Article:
First, organize your medicines, and gather all of the expired drugs (prescriptions have dates on the labels; over-the-counter bottles and boxes are stamped with expiration dates).
Remove identifying information from the prescription label to help maintain your privacy and protect your personal health information. You don’t need the world to know you have acid reflux or are depressed, psychotic, or on birth control
If available, follow specific disposal guidelines noted on the bottle or patient information sheet.
Don’t flush prescription drugs unless the bottle or info sheet says to.
Crush pills or capsules or dissolve them in water.
Before throwing drugs in the trash, take them out of their containers and mix them with an “undesirable substance” such as coffee grounds or kitty litter. To avoid leakage or breakage out of the main garbage bag, put the mixture in a sealed plastic bag before placing it in the trash. The sealed bags will be less appealing to curious children or pets or anyone else who might go through your trash.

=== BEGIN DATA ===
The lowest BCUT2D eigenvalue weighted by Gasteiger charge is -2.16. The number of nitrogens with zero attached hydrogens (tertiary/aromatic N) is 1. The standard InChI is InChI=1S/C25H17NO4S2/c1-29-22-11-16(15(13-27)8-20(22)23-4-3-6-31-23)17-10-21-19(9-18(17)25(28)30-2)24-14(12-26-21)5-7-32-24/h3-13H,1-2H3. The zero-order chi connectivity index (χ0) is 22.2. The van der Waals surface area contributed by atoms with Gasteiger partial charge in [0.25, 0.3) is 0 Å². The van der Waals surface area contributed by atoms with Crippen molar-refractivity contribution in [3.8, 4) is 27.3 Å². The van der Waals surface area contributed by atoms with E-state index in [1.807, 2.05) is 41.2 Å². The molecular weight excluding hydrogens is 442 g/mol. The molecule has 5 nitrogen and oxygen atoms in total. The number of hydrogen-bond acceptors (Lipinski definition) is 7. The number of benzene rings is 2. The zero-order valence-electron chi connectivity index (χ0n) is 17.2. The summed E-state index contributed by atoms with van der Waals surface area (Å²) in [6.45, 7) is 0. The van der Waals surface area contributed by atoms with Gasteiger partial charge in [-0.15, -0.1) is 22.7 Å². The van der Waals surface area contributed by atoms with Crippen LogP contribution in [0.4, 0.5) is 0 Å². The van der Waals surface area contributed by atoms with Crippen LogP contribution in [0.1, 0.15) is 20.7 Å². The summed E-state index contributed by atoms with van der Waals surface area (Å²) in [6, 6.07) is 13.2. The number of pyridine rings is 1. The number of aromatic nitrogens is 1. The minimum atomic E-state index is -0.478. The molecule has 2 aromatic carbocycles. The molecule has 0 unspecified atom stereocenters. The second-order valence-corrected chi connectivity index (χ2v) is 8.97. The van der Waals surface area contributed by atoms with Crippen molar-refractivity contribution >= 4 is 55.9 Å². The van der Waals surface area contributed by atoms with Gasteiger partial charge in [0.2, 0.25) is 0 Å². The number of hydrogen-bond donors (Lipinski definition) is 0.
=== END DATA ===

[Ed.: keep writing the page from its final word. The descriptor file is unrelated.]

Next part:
Lynda combines her expertise as an occupational therapist, master’s level social worker, professional organizer and aging in place specialist to pursue her passion of providing therapeutic care in the patient’s home environment and in educating their caregivers. To that end she is eagerly launching a new initiative called “At Home for Life” to facilitate a senior’s desire to remain in their own home as they face the crossroads of diminished physical and cognitive abilities. Lynda will provide residential assessments and make recommendations to enable people to safely access and navigate their own homes, thereby allowing them to age in place.